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Advanced Cardiovascular Care

Procedures

Cardiac (Heart) Catheterization

What Is Cardiac Catheterization? 

Catheterization procedures involve threading a long tube (catheter) into the arteries to bring miniature cameras and instruments to a disease site in the heart or blood vessels.

A cardiac (heart) catheterization procedure allows doctors to:

  • Evaluate chest pain

  • Identify narrowed or blocked arteries

  • Restore blood flow to threatened heart tissues, without surgery, by:

  • Use the catheter to reopen the blocked artery

  • Hold the artery open with a small, meshwork collar called a stent

 

CHI St. Luke’s Health–The Woodlands Hospital Heart & Vascular Institute has one of the most experienced diagnostic and interventional cardiac catheterization programs in The Woodlands.

 

Conditions We Treat at CHI St. Luke’s Health–The Woodlands Cardiac Catheterization Labs

Our state-of-the-art heart catheterization labs provide our experts with the most modern imaging technology to diagnose and treat cardiovascular disease.

Staffed around the clock with specialists in emergency catheterization, we treat acutely ill patients — including many who arrive by helicopter from regional community hospitals.

We also evaluate and treat:

St. Luke’s cardiologists have experience in treating the most difficult cardiac cases using:

  • Stents

  • Intravascular ultrasound

  • Distal embolic protection devices

They also have an active program in treating peripheral arterial disease, including:

  • Carotid artery disease

  • Renal artery disease

  • Lower extremity vascular disease

Innovations in Cardiac Catheterization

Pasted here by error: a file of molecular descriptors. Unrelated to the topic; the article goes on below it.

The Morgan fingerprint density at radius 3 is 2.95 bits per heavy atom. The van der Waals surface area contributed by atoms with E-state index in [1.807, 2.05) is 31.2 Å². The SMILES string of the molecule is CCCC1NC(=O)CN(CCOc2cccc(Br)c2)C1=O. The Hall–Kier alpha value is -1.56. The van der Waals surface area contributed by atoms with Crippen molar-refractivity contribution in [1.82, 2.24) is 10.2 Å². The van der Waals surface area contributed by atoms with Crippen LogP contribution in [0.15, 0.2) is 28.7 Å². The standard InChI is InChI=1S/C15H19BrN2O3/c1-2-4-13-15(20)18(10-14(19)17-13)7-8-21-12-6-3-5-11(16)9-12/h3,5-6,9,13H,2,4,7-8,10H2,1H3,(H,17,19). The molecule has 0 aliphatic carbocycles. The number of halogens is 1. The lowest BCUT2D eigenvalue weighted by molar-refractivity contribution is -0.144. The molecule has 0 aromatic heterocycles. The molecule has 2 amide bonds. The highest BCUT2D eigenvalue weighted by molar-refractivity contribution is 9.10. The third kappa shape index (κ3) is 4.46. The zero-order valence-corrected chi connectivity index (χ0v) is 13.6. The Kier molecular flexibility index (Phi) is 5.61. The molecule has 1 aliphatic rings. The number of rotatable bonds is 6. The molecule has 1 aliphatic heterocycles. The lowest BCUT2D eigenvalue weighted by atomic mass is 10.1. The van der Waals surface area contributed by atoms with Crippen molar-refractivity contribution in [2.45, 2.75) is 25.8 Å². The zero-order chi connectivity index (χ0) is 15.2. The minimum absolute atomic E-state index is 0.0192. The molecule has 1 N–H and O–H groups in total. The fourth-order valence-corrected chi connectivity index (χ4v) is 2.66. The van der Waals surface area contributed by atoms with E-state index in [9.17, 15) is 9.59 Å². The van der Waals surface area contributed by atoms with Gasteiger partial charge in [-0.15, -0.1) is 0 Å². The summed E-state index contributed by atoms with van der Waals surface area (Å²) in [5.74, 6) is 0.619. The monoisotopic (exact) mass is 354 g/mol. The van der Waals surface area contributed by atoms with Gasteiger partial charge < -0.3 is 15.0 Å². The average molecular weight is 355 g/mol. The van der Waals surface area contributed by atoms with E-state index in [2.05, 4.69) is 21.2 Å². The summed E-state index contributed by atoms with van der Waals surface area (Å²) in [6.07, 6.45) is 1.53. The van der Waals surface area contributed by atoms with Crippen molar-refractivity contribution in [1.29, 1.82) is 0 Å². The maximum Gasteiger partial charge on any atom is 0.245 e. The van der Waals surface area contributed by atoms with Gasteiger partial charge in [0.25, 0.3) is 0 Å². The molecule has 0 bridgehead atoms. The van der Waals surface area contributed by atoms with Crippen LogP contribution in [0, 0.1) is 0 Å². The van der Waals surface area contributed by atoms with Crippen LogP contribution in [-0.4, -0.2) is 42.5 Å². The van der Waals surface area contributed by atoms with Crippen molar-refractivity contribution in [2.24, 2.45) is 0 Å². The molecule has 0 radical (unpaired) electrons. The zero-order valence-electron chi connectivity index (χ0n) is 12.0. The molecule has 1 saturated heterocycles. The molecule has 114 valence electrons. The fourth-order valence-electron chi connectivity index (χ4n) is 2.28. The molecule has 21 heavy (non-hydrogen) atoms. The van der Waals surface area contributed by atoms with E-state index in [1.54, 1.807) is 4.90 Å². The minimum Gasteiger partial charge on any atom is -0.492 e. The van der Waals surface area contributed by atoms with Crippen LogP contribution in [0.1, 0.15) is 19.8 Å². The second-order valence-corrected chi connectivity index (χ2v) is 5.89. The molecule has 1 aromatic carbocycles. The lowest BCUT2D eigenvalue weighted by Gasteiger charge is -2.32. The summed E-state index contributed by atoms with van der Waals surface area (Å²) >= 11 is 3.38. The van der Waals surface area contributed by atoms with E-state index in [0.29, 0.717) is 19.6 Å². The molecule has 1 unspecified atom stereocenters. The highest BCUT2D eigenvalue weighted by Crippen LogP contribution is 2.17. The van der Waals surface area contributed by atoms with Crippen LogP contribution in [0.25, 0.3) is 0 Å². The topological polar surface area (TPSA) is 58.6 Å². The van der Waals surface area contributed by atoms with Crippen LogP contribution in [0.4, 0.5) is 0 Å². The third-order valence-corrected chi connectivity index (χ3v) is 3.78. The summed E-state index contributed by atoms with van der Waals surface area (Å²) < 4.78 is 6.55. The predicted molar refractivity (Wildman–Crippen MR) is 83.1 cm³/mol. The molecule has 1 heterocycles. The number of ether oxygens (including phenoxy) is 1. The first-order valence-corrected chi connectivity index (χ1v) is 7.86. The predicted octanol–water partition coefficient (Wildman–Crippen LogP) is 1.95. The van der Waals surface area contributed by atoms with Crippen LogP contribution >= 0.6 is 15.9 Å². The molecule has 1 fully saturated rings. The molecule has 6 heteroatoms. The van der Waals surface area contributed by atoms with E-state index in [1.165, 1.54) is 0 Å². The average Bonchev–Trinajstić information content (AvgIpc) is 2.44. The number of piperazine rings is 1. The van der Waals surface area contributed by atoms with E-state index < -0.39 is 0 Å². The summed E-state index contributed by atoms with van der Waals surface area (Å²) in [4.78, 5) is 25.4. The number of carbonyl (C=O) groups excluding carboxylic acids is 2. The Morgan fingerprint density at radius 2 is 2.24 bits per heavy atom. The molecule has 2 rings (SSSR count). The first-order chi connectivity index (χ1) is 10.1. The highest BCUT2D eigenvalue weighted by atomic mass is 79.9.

• Our cardiac catheterization program uses drug-coated stents, which release a drug into the blood vessel wall that significantly decreases the likelihood of re-narrowing.

  • Our cardiologists can also use a method to support heart function in critically ill patients without the use of surgery.

  • We have a dedicated transradial cardiac catheterization program. In select patients, this approach allows for diagnostic and therapeutic cardiac catheterization via the radial artery in the wrist, instead of the traditional leg approach.

Cardiac (Heart) Imaging

Cardiac imaging tests take pictures of the heart.

Benefits of Cardiac (Heart) Imaging

Cardiac imaging is a critical step in the accurate diagnosis of many heart conditions. Through these images, doctors can evaluate the size and structure of a patient’s heart and see how well it functions.

Patients who come to CHI St. Luke’s–The Woodlands Advanced Cardiac Imaging Program can benefit from the latest imaging technology and the combined expertise of cardiologists, cardiac surgeons, and cardiac imaging specialists. Our experts work as a team to develop individual treatment plans for each patient.

Types of Heart Imaging Tests

Echocardiography

 Precise measures of cardiac function including:

  • Stress echocardiography

  • Transesophageal echocardiography (TEE) 

  • TTE (transthoracic echocardiogram)

Coronary CT Angiography

  • Uses a special computer and x-ray technology with fast scanning time

  • Creates detailed 3D images of your coronary arteries